Tuberculosis has been present in humans for thousands of years, it is ancient, evolved, and subtle. It stalks it's human prey like wolves on the edge of a caribou herd, preferring the old, the young, and the sick, but also taking what opportunity pushes into it's path. Unlike flamboyant young illnesses that kill at rates so rapid they at times limit their own spread TB is patient. It infects young healthy victims and when no opportunity exists it simply walls itself in, to lay latent, asleep, biding it's time and waiting for any subtle slip of the immune system, any opportunity to awake, to divide, and to spread. A TB death can be dramatic, as the infection erodes into the large blood vessels of the chest. More often however the process is slow, the resources of the victim consumed by the infection until the are exhausted, wasted and consumed by the disease (hence the name Consumption).

For most of history there have been no effective cure for TB, and it has been endemic to much of the world. Much of treatment has revolved around long term hospitalizations in sanatorium with programs designed to build the patients health and immune system, coaxing the Mycobacterium tuberculosis back into latency. In spite of sanatorium TB killed the young, the old, the famous and the infamous. In 1943 the antibiotic streptomycin was discovered and a new era of TB treatment, an era in which cure was possible, began.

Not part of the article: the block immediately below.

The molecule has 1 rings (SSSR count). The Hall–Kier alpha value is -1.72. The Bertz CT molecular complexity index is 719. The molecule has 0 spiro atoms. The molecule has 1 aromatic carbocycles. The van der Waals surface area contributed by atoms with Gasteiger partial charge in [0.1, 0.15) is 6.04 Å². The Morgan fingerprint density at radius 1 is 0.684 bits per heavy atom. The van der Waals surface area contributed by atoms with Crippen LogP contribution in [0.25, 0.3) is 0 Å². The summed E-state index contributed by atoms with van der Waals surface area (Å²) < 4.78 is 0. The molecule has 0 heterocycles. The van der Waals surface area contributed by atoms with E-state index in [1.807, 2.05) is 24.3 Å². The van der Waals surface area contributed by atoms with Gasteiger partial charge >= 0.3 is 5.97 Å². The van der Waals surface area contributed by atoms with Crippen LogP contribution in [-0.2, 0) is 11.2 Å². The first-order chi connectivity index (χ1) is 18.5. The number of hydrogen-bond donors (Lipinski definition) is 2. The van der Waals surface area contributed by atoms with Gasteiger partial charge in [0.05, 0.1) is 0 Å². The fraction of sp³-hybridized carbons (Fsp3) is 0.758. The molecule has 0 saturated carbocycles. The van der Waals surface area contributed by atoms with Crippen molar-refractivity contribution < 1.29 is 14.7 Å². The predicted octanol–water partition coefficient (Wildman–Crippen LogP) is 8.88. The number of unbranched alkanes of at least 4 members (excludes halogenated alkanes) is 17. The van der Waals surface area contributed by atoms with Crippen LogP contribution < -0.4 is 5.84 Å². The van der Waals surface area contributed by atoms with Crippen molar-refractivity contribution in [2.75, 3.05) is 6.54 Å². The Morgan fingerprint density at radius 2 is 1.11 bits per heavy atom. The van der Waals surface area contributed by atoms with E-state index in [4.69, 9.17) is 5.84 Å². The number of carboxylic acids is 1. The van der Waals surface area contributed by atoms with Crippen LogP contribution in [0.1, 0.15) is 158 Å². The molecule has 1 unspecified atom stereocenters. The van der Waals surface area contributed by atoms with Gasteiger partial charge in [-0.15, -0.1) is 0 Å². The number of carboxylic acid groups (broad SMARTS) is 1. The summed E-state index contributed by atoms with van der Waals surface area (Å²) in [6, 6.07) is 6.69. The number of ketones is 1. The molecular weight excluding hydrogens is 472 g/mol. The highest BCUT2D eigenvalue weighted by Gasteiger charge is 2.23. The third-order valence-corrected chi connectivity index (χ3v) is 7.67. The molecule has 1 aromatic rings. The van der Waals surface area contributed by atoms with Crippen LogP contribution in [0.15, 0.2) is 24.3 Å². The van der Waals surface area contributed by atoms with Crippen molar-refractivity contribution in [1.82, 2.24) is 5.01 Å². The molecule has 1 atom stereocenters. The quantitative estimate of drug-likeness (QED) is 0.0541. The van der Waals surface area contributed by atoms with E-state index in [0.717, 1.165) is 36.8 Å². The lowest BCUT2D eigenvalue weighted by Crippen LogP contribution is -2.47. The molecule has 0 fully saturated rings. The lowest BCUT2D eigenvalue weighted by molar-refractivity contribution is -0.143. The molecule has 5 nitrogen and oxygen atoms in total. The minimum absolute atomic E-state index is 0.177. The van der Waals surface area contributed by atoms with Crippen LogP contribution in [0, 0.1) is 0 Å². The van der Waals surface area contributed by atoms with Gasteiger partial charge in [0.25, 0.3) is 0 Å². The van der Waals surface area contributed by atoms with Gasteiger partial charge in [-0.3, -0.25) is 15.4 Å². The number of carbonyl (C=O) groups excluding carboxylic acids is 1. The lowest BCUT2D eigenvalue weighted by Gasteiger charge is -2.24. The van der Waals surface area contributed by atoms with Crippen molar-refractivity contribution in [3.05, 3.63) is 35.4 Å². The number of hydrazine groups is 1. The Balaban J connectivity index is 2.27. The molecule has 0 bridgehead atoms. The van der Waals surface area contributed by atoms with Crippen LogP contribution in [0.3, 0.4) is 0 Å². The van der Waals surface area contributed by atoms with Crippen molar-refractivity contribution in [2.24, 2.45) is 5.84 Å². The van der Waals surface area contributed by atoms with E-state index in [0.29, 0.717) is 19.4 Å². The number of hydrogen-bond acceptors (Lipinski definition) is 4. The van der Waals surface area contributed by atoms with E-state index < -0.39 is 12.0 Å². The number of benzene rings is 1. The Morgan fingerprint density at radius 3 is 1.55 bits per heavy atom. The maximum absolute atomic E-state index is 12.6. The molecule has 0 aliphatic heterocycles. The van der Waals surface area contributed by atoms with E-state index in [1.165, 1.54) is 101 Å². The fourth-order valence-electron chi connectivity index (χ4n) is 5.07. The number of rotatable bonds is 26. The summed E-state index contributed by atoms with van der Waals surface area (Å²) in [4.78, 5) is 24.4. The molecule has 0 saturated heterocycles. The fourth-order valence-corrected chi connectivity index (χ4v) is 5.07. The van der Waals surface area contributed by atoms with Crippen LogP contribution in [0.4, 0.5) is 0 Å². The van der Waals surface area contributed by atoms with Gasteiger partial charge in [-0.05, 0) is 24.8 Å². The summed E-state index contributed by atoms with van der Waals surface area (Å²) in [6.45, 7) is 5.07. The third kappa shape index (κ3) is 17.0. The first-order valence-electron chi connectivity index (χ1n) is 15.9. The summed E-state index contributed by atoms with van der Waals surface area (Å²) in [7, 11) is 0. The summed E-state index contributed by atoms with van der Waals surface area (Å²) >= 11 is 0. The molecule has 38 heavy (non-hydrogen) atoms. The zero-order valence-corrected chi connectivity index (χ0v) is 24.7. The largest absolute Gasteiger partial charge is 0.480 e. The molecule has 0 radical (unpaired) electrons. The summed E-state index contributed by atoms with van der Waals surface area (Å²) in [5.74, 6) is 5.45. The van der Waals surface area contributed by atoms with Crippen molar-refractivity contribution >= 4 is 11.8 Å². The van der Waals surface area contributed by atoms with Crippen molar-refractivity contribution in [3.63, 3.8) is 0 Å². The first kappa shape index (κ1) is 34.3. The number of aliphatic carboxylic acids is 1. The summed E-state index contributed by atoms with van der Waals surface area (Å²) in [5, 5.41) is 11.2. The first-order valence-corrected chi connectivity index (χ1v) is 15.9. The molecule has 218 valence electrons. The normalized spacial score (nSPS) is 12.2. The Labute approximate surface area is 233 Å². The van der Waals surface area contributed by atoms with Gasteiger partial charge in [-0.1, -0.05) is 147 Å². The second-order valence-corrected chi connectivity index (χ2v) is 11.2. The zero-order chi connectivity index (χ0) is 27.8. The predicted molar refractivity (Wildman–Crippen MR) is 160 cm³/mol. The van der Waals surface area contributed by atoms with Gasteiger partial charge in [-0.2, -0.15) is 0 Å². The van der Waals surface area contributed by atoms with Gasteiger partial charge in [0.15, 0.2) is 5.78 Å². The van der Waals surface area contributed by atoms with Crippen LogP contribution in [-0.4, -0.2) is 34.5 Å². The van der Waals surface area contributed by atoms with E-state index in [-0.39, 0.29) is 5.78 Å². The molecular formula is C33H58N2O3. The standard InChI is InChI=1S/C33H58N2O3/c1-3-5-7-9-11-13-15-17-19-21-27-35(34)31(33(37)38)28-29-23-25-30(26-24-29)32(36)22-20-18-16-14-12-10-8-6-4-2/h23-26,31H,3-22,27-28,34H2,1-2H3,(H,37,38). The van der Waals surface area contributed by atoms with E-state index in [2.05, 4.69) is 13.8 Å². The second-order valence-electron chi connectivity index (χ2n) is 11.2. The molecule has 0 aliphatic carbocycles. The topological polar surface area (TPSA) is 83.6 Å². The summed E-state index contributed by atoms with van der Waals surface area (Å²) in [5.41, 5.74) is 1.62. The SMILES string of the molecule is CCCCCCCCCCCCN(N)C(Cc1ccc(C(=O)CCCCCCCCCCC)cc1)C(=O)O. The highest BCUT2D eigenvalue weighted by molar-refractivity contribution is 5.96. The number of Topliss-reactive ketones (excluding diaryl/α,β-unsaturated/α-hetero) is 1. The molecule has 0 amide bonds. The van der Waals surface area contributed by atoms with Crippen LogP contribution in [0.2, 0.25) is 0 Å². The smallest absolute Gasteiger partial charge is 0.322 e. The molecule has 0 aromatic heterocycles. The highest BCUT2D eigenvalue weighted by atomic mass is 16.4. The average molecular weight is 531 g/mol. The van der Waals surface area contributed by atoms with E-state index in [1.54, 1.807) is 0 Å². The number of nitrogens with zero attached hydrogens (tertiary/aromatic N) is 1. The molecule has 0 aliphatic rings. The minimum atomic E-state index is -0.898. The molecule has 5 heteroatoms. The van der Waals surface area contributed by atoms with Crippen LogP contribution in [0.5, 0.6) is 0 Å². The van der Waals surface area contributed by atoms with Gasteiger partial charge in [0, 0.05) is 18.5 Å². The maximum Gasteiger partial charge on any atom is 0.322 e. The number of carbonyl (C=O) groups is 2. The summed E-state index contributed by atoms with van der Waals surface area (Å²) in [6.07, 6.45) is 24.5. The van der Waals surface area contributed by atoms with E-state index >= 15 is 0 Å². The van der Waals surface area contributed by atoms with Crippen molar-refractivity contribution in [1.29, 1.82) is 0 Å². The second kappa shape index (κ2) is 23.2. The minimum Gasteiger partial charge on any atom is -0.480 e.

In the 1950's and '60's Tuberculosis was endemic in the Inuit population. Like wolves circling the caribou it struck mainly at the edges, the old, the young and the sick. In the times of famine it broadened it's reach, and in many who seemed unaffected it lay quiet, biding it's time. The government of Canada instituted a program of screening and treatment for Inuit. The Canadian Coast Guard Vessel C.D. Howe cruised the arctic coastline bringing aboard those it encountered for chest x-rays. In practice those identified with TB were not allowed to leave the ship (for fear they would escape rather than submit to treatment), not allowed to say goodbye to families, and not allowed to undertake the difficult task of making arrangements for the families they were leaving behind. Gathered and transported to the south for hospitalization and treatment.